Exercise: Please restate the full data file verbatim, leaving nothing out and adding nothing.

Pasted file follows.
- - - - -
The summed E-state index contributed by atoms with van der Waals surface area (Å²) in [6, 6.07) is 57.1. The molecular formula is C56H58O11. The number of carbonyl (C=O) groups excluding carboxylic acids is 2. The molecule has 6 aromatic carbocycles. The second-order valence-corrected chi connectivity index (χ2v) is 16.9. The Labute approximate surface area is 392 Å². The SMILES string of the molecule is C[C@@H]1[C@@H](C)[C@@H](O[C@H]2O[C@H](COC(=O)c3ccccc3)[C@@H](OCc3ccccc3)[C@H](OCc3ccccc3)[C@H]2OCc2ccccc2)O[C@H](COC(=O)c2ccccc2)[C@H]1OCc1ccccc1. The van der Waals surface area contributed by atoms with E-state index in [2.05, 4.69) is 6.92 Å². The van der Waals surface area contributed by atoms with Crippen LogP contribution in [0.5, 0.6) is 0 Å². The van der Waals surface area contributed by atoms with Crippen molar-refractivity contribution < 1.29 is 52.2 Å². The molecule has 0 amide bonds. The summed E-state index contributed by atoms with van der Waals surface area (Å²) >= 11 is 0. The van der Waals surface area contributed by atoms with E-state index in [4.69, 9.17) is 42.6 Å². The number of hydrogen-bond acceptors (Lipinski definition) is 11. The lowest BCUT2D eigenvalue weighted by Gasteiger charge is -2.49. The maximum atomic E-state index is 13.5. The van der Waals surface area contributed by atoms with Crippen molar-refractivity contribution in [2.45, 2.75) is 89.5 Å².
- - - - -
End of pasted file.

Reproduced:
The summed E-state index contributed by atoms with van der Waals surface area (Å²) in [6, 6.07) is 57.1. The molecular formula is C56H58O11. The number of carbonyl (C=O) groups excluding carboxylic acids is 2. The molecule has 6 aromatic carbocycles. The second-order valence-corrected chi connectivity index (χ2v) is 16.9. The Labute approximate surface area is 392 Å². The SMILES string of the molecule is C[C@@H]1[C@@H](C)[C@@H](O[C@H]2O[C@H](COC(=O)c3ccccc3)[C@@H](OCc3ccccc3)[C@H](OCc3ccccc3)[C@H]2OCc2ccccc2)O[C@H](COC(=O)c2ccccc2)[C@H]1OCc1ccccc1. The van der Waals surface area contributed by atoms with E-state index in [2.05, 4.69) is 6.92 Å². The van der Waals surface area contributed by atoms with Crippen LogP contribution in [0.5, 0.6) is 0 Å². The van der Waals surface area contributed by atoms with Crippen molar-refractivity contribution < 1.29 is 52.2 Å². The molecule has 0 amide bonds. The summed E-state index contributed by atoms with van der Waals surface area (Å²) >= 11 is 0. The van der Waals surface area contributed by atoms with E-state index in [4.69, 9.17) is 42.6 Å². The number of hydrogen-bond acceptors (Lipinski definition) is 11. The lowest BCUT2D eigenvalue weighted by Gasteiger charge is -2.49. The maximum atomic E-state index is 13.5. The van der Waals surface area contributed by atoms with Crippen molar-refractivity contribution in [2.45, 2.75) is 89.5 Å².